I usually spend my mornings reading the news, columns, analysis, checking my mail and social media. These last few days, as soon as I wake up I get scared to turn on my computer or phone, so I allow myself a few more minutes with my eyes closed, prolong the start of the day, putting off any subsequent stress, disappointment, excitement and bitterness that I must endure after reading the morning news coming from my country and Italy. After a short reconsideration, I encourage myself to enter reality because there is no escaping from it. After every morning “bomb’, there is an even greater shock from the derogatory and degrading statements of the actors in these so-called “bombs” whose voices or names we have heard, and all of these are interspersed with the most terrifying silence produced by those who are most called upon to say something (and take some kind of action).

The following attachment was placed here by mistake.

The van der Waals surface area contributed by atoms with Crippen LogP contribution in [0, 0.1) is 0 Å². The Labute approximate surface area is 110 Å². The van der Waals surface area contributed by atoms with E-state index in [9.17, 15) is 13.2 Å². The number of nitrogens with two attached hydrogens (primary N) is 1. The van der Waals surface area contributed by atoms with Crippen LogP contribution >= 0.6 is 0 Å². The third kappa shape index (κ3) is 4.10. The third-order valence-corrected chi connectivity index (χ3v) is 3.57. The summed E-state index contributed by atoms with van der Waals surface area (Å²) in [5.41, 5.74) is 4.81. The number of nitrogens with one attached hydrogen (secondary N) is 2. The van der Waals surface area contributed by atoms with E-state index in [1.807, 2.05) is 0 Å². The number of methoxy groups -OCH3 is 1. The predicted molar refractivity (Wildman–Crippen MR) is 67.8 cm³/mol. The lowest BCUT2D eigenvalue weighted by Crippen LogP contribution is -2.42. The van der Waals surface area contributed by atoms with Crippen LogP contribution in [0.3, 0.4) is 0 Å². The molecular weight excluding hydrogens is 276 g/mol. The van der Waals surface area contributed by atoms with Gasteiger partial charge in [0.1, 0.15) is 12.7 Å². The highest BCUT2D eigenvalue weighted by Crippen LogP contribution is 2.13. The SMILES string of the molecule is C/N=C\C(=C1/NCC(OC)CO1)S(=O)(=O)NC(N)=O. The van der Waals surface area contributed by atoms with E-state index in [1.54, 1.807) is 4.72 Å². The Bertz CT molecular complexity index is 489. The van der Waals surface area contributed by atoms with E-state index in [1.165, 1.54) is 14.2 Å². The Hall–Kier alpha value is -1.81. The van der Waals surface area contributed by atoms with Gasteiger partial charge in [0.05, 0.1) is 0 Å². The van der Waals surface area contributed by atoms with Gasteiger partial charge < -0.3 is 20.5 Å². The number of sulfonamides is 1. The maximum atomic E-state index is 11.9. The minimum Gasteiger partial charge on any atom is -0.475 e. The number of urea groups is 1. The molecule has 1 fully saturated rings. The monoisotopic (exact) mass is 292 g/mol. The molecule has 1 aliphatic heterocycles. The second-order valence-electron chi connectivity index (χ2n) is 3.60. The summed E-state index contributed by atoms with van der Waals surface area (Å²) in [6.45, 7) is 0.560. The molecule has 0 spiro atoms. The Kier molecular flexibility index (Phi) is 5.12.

The easiest way to fool myself into thinking that I can get away from this dirt that we have to live with is my consolation that these events are the work of politicians and “criminals”. And I should try to take care of “my” part of the law. Of course, viewing things this way doesn’t make it any easier for me, but I have always thought that everyone has to deal with what he/she is skilled in, both in science and politics and in analytics. By some objective criteria, I should be more skilled in the area of administrative contracts as they are the subject of my doctoral dissertation. And so we come to public-private partnerships (which is, not just public-private partnerships) in children’s cardiac surgery, since public-private partnership agreements are administrative arrangements.